A modeling framework for monitoring soil carbon stocks in Latin America and the Caribbean

By Carla Gavilan

The Latin America and the Caribbean (LAC) region is home to a diverse range of countries that are particularly vulnerable to the impact of climate change, mainly due to the unique land use, land tenure systems, and the various ecosystems in the region. Climate change is a macro-critical issue in LAC, and climate mitigation and adaptation are essential.

Fig. X. Framework for soil carbon simulations

Monitoring changes in soil organic carbon (SOC) stocks has been recognized as key to facilitating and identifying sustainable land use practices in the context of climate change mitigation, food security, and land degradation. Also, reliable quantification of SOC and accurate modeling of its changes under different management practices is necessary for informed decision-making. One of the most significant obstacles to building viable agricultural monitoring systems in several developing countries is the lack of data to establish a solid basis for linking changes in soil carbon sequestration with changes in agricultural activities. As a result, several LAC countries rely on global default values for reference SOC stocks and emission factors to infer changes in SOC stocks (Tier 1 approach). However, using those values to upscale the calculations to regional-scale projects is associated with low accuracy and high uncertainty.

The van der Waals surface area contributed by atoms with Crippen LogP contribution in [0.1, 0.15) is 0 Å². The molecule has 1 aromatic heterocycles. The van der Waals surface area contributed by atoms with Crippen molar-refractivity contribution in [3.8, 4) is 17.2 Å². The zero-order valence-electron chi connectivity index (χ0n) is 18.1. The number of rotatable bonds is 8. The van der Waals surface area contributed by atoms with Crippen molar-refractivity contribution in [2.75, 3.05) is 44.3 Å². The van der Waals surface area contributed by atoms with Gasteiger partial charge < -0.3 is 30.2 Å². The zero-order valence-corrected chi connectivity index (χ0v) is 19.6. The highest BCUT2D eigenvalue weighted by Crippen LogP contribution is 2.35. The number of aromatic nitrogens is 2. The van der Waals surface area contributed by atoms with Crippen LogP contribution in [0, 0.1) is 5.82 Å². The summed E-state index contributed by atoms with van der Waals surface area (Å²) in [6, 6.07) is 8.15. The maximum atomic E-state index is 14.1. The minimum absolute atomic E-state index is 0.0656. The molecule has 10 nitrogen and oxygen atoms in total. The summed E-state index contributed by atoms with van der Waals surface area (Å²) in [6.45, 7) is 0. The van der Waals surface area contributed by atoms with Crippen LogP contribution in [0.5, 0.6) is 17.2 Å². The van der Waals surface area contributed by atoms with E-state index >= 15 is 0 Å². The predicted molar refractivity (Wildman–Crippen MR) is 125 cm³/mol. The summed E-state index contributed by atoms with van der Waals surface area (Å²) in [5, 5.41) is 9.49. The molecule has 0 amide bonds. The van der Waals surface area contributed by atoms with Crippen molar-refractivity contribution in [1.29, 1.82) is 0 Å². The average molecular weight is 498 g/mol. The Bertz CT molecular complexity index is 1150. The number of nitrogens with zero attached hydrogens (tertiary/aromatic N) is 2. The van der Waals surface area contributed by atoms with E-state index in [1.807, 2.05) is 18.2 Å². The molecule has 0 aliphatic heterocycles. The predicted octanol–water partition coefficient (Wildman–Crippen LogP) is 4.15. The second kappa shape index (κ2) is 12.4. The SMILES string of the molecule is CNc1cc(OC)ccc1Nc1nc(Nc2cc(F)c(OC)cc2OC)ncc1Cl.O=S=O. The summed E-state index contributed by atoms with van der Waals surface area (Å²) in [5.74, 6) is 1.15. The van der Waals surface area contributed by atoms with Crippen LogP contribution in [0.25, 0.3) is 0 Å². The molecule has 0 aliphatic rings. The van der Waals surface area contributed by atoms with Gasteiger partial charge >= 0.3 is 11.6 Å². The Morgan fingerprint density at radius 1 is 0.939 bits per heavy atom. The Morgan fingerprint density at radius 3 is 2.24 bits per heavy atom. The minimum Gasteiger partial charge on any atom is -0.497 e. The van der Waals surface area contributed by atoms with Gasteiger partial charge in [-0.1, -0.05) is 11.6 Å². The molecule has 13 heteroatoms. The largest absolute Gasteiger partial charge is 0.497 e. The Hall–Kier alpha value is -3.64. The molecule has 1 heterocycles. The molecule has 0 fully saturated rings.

As part of the Living Soils of the Americas Initiative led by IICA (Inter-American Institute for Cooperation on Agriculture) and the CFAES Rattan Lal Center for Carbon Management and Sequestration of Ohio State University, we are developing a modeling framework for monitoring purposes. This framework integrates remote sensing data at different temporal and spatial resolutions, and a process-based model to assess, predict, and monitor SOC changes over time. We aimed to develop a robust, affordable, and scalable protocol that can be implemented in other biomes, even with the minimum data available, to help overcome the limitations that data-scarce regions face. We are testing the framework in a pilot area in the Brazilian Cerrado Biome with promising results. Currently, we are validating these preliminary findings.